There are many pieces to a DUI case that must be carefully considered and coordinated to avoid being exposed to additional penalties or future expense.  Scott Law Offices client’s often express their surprise in learning of the intricate ways in which we promote the best interests of our clients.  If you or someone you know is charged with a DUI and could benefit from the advice of a Phoenix DUI Lawyer, do not hesitate to call Scott Law Offices for a free DUI consultation.

Criminal Case Procedures

Posted on: June 19th, 2012 by Scott Law

When someone is charged with a criminal offense, the court process can be overwhelming and confusing.  The following explains the path that a criminal case may take depending on the decisions made by the defendant:

Initial Appearance

In criminal case procedures the initial appearance is an individual’s first appearance in court.   When arrested and in-custody, this must occur within 24 hours of the arrest.  If not in-custody, a summons is mailed to the person’s home with a court date and time.  At the hearing, the individual is informed of the charges they are facing.  The release conditions are set by the Judge and a future court date is set.

Preliminary Hearing

Once a direct complaint is filed by the State formally charging a person with a crime, a preliminary hearing is set.  At this hearing, a person may be presented with a plea offer to settle their case or may choose to move forward with the hearing.  At the hearing, the State would present witnesses and evidence to try to establish probable cause that a crime was committed and by the individual accused.  If probable cause is found, an arraignment will be completed by the Court and an initial pre-trial conference will be scheduled.

Grand Jury

The State may also choose to proceed by grand jury indictment in the criminal case procedures.  Grand jury proceedings are held in secret.  A prosecutor presents evidence to the grand jury.  Then the grand jury makes a determination on whether there is probable cause that a crime was committed, by the person accused of the crime.  If an indictment is issued, an arraignment is scheduled for a future date.


The arraignment is a brief hearing before the Court where an individual facing criminal charges enters a plea of guilty or not guilty.  A plea of not guilty will result in the scheduling of an initial pre-trial conference.

Pre-trial Conference

Pre-trial conferences are brief hearings in the Superior Court.  They are typically before a Commissioner, where the Court determines if the State and defense have complied with the Rules of Procedure.  Also, whether there are discovery issues or whether a plea offer exists. Finally, in the criminal case procedures if found necessary a trial date or other hearings are set.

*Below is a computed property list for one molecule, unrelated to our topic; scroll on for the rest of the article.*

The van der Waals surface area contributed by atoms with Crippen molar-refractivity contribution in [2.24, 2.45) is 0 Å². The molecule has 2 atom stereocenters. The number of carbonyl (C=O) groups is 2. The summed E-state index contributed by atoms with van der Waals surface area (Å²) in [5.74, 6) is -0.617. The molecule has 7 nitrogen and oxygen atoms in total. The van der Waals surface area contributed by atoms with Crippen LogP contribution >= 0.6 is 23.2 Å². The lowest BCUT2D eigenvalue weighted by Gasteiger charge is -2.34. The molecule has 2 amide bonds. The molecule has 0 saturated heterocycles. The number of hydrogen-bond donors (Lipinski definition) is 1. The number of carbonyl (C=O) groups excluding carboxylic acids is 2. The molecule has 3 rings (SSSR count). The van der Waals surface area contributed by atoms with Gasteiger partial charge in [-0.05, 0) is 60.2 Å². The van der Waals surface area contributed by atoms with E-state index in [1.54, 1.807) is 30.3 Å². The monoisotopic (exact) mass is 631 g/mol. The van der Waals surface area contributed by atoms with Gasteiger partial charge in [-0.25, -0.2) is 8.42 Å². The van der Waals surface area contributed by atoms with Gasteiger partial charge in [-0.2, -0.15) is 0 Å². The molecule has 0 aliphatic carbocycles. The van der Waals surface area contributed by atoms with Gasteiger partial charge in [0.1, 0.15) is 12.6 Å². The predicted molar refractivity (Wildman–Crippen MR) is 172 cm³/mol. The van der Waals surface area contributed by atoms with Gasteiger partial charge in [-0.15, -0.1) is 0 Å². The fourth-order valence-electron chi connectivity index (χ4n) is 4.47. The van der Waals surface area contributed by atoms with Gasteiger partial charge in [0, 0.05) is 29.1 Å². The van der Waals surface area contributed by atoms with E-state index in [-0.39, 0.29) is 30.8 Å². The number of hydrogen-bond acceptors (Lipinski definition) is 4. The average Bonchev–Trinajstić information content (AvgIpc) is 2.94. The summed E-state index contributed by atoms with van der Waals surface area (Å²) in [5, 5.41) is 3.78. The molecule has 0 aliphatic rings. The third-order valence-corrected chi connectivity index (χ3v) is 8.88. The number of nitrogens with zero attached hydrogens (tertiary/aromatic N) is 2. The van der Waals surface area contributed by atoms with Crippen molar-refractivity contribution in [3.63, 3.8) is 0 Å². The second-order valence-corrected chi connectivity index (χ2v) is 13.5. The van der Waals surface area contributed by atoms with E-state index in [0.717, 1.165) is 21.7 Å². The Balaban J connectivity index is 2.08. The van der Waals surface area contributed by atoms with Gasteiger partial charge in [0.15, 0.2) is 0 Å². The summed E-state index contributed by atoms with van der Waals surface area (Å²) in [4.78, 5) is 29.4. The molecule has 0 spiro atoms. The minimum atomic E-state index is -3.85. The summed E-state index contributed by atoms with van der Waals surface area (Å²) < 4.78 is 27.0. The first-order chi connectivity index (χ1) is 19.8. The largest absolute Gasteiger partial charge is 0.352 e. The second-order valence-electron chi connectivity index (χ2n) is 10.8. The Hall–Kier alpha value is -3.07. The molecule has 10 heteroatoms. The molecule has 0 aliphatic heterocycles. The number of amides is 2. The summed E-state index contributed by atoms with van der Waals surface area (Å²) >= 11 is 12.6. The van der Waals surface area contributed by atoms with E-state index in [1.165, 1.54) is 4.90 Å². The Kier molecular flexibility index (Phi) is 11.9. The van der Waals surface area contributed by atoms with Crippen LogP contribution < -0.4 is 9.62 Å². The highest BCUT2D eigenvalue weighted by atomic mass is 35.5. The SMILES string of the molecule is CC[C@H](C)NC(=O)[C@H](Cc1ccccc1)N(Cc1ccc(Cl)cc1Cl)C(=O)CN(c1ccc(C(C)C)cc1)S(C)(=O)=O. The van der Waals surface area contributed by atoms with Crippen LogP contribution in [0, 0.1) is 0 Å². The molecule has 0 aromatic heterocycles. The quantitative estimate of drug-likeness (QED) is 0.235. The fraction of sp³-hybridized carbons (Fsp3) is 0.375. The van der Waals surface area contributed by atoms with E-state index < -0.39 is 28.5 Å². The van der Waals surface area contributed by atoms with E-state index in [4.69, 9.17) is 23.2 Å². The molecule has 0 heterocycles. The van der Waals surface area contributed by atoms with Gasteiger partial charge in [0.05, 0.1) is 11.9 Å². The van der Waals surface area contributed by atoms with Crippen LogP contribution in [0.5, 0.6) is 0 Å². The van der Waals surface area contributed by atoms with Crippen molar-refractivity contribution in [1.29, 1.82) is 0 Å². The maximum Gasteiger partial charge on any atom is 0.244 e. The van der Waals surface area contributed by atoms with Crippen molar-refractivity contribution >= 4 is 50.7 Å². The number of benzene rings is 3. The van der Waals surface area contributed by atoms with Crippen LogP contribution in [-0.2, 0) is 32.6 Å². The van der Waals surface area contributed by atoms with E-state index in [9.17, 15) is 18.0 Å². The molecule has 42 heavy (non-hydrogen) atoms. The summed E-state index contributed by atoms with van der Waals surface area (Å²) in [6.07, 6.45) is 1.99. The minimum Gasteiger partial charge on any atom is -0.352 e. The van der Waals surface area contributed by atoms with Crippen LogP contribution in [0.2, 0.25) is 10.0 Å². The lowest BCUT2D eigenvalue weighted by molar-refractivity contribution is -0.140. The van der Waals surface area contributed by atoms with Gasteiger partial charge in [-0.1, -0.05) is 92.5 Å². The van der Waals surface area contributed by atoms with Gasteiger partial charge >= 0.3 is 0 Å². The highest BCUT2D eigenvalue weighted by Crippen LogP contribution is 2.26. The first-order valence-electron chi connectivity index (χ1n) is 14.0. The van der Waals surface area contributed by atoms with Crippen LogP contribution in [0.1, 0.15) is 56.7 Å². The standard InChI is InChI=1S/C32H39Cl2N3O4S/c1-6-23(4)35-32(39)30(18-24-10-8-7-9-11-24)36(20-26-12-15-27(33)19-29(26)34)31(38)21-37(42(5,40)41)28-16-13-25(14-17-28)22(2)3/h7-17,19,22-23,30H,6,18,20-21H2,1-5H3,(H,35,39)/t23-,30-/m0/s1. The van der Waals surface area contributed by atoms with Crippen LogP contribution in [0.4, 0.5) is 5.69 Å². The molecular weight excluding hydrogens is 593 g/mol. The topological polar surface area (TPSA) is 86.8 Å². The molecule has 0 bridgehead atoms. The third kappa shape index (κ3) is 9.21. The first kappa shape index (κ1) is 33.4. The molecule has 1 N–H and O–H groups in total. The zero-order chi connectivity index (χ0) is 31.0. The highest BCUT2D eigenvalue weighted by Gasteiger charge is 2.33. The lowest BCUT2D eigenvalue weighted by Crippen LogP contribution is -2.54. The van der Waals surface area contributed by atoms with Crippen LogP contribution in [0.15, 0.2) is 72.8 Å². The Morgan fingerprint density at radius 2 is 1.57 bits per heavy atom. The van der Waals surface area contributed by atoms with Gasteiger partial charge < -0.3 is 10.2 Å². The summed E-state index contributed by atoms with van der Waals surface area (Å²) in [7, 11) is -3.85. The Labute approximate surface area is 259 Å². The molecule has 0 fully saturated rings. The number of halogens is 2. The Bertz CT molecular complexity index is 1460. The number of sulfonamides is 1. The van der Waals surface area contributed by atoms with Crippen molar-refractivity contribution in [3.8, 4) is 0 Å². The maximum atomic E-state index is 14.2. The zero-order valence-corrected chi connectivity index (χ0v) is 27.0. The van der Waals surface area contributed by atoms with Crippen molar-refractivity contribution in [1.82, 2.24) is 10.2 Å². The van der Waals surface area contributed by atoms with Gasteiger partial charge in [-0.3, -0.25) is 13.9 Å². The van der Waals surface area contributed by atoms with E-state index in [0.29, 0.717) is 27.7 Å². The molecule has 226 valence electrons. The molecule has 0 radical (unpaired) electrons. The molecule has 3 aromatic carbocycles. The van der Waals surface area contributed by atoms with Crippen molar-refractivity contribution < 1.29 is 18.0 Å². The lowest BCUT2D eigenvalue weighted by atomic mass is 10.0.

Settlement Conference

The Court typically orders that the parties participate in a settlement conference before the expiration of any plea offer.  The settlement conference Judge will advise the individual charged in the case with regard to their plea offer.  The settlement conference Judge will also advise the individual charged in the case the sentencing possibilities at trial.  As the criminal case procedures move forward the defendant is typically permitted to ask questions of both the Judge and the prosecutor so that they can be fully informed prior to deciding to accept or reject a plea offer.

Trial Management Conference

The trial management conference is typically the last hearing before the trial occurs.  Any trial issues are discussed at that time and the Court ensures that both sides are prepared to move forward on the scheduled trial date.


If an individual chooses to take their case to trial, a Jury of either eight or twelve jurors will determine the outcome of the case.  The State must prove to the jury, beyond a reasonable doubt, that the crime charged in the case was committed by the accused.  The jury must all agree on the verdict in order to find someone guilty of a crime.  In certain rare circumstances, the State and the defense may agree to a bench trial where there is no jury and the Judge determines guilt or innocence.  If a person is found not guilty of the charges, the case is over and they cannot be retried on the same charges.  If the person is found guilty, they will appear before the Court for final sentencing.


Sentencing is typically set thirty days out from the finding of guilt.  Both the State and the defense can provide evidence to the Court so that the Judge can better determine what sentence is appropriate.  The Judge is bound by the law and can only sentence an individual under the statutory sentencing range set for the particular crime.